• Trickiest part: After #1 kicking attack, I was asked to do it again. I haven’t done this trick nearly enough and knew it was going to suck, and it did. Actually, when Sifu called for me to do this, I did #2 instead, which worked well I thought, but it wasn’t what he asked to see, then after botching up the right trick, I was asked to do it again. I’ve kept a notebook that lists the tricks and how we perform them, and wouldn’t you know, kicking attacks aren’t in the notebook. They will be soon! Another trick I almost botched was #4, which is such a simple trick. I felt like a dope but got through it. Oh well.
  • Scariest part: We three advanced students testing for colored sashes were the dummies for the three advanced students going for Black sash. For their knife tricks, Sifu brought out a bowie-knife instead of the rubber training knives. For a second there, I thought that Sifu was going to put that bowie-knife in my hand. Of course, he did not, to my great relief. That was the only part of their tests where the three senior students dummied for another student. Nobody was cut, but it was tense. When we do knife tricks, sometimes the blade slips, sometimes I’ll catch the blade with my hand. It’s even flown out of the dummy’s hand and across the room. The reality of it sinks in of what little control I actually have demonstrated. Glad it was them and not me!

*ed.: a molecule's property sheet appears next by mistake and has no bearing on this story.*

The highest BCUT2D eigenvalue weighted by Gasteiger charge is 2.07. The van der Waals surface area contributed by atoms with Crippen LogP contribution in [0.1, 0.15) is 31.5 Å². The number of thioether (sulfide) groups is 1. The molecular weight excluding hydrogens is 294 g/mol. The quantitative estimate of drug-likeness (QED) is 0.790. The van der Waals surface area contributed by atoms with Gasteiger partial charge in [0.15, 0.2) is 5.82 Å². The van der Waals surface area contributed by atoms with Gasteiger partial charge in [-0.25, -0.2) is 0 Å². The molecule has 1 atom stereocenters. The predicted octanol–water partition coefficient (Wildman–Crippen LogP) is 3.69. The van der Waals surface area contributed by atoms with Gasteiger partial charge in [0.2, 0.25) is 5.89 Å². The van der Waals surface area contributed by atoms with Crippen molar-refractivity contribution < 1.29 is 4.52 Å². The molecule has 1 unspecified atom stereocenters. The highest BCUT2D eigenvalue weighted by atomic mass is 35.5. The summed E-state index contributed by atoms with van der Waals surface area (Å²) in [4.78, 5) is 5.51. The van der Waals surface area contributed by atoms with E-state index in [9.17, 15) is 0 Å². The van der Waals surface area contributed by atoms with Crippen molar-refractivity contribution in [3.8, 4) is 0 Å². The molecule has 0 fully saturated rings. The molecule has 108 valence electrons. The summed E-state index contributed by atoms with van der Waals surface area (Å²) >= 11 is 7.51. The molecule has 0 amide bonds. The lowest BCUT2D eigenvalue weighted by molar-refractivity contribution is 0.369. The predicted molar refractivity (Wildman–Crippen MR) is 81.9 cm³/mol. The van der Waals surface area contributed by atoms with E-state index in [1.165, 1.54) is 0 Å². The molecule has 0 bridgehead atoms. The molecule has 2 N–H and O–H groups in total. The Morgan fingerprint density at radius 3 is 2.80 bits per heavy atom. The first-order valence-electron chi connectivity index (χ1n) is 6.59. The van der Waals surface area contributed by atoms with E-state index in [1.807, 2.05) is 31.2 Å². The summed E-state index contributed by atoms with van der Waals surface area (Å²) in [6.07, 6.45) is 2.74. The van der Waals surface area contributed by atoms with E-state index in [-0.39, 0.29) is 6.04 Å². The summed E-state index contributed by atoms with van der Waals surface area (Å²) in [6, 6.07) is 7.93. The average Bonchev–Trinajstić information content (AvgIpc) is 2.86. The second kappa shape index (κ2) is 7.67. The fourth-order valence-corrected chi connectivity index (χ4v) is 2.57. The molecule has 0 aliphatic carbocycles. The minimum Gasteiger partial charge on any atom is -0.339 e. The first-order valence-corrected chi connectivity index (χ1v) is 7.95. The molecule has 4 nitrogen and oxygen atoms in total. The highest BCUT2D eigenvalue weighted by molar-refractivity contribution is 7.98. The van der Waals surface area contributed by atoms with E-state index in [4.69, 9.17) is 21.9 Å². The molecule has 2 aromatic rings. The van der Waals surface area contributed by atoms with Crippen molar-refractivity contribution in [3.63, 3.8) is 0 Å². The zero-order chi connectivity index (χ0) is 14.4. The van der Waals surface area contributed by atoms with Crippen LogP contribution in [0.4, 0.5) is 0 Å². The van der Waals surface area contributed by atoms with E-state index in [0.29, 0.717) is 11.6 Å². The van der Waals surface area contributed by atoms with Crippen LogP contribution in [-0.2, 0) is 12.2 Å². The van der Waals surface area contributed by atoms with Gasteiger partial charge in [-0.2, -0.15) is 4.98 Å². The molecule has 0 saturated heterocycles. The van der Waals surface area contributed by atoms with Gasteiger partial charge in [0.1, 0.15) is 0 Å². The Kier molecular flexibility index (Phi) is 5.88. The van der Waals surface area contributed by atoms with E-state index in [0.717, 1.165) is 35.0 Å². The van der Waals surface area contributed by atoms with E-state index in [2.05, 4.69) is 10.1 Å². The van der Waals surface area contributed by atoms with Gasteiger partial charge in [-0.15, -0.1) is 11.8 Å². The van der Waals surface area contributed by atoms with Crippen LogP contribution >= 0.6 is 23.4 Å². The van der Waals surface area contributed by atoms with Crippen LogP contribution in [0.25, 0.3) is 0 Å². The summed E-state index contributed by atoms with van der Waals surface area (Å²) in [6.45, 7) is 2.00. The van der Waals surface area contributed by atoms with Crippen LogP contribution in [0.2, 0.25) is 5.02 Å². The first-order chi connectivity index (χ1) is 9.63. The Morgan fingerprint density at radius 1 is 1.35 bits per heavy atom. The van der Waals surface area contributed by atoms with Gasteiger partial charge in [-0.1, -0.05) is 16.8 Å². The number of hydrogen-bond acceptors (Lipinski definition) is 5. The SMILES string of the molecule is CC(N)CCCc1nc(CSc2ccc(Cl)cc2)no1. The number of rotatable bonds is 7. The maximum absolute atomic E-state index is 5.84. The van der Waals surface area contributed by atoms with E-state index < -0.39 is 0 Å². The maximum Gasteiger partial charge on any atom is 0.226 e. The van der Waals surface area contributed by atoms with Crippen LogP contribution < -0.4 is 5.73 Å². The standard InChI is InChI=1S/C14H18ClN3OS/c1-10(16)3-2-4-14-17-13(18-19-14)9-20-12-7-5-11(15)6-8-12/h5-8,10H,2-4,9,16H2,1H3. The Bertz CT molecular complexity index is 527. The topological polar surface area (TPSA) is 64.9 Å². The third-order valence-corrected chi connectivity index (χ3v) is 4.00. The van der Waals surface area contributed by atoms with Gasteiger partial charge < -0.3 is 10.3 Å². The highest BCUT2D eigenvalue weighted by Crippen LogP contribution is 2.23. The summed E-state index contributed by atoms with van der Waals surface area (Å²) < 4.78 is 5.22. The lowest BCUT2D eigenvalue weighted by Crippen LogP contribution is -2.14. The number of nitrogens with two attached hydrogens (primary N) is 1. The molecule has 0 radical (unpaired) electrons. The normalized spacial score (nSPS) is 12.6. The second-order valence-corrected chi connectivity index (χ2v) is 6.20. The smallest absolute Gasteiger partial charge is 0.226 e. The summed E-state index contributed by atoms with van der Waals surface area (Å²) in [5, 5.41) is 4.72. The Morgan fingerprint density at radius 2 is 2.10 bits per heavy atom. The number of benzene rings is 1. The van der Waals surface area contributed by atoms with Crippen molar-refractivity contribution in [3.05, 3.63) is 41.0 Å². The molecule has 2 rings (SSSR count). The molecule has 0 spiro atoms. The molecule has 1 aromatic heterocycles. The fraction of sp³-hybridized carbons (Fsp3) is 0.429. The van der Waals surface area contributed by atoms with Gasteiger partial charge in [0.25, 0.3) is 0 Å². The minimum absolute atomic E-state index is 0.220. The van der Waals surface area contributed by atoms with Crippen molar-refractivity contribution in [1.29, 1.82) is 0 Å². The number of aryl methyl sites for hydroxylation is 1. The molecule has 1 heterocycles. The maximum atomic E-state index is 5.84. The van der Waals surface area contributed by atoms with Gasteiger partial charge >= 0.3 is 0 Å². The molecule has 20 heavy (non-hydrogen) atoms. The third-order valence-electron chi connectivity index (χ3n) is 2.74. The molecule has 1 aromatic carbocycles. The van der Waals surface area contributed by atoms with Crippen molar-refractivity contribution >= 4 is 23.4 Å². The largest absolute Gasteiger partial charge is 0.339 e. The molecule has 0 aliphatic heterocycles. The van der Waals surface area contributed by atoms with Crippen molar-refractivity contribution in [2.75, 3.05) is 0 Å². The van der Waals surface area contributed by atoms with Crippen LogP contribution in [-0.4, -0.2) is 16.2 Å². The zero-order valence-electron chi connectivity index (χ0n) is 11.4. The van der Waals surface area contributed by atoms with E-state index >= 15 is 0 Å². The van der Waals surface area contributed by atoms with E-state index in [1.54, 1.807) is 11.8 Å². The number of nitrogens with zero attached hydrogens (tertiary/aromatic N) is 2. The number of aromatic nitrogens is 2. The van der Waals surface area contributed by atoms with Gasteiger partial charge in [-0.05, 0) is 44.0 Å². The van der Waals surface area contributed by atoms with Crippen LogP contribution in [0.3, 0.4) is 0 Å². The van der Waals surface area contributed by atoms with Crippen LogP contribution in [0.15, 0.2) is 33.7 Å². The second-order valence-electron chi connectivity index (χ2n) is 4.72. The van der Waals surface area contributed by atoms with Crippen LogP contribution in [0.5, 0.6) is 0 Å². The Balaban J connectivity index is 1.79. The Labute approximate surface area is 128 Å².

There was much more to the test than just these highlights, but honestly, this was one where I was just happy when it was over. I was happy to have passed, I was bruised and scuffed, I was drenched with sweat, I was drained, my face stung, and I felt pretty good. In the end, though, I was just relieved that we do not have class on Sunday!

Trick Dummy

August 19, 2011

I’ve been spending a lot of time on the mat working on tricks, but as the dummy. Lately, I’ve spent a lot more time being the dummy than I have working on my own technique! It’s all good, though, for a number of reasons.

Working with lower-ranked fellow students on beginning tricks gives me opportunity to share the things I’ve learned, and to help them correct errors in the same way that I was helped to correct those same errors. It solidifies my knowledge that I have learned the trick.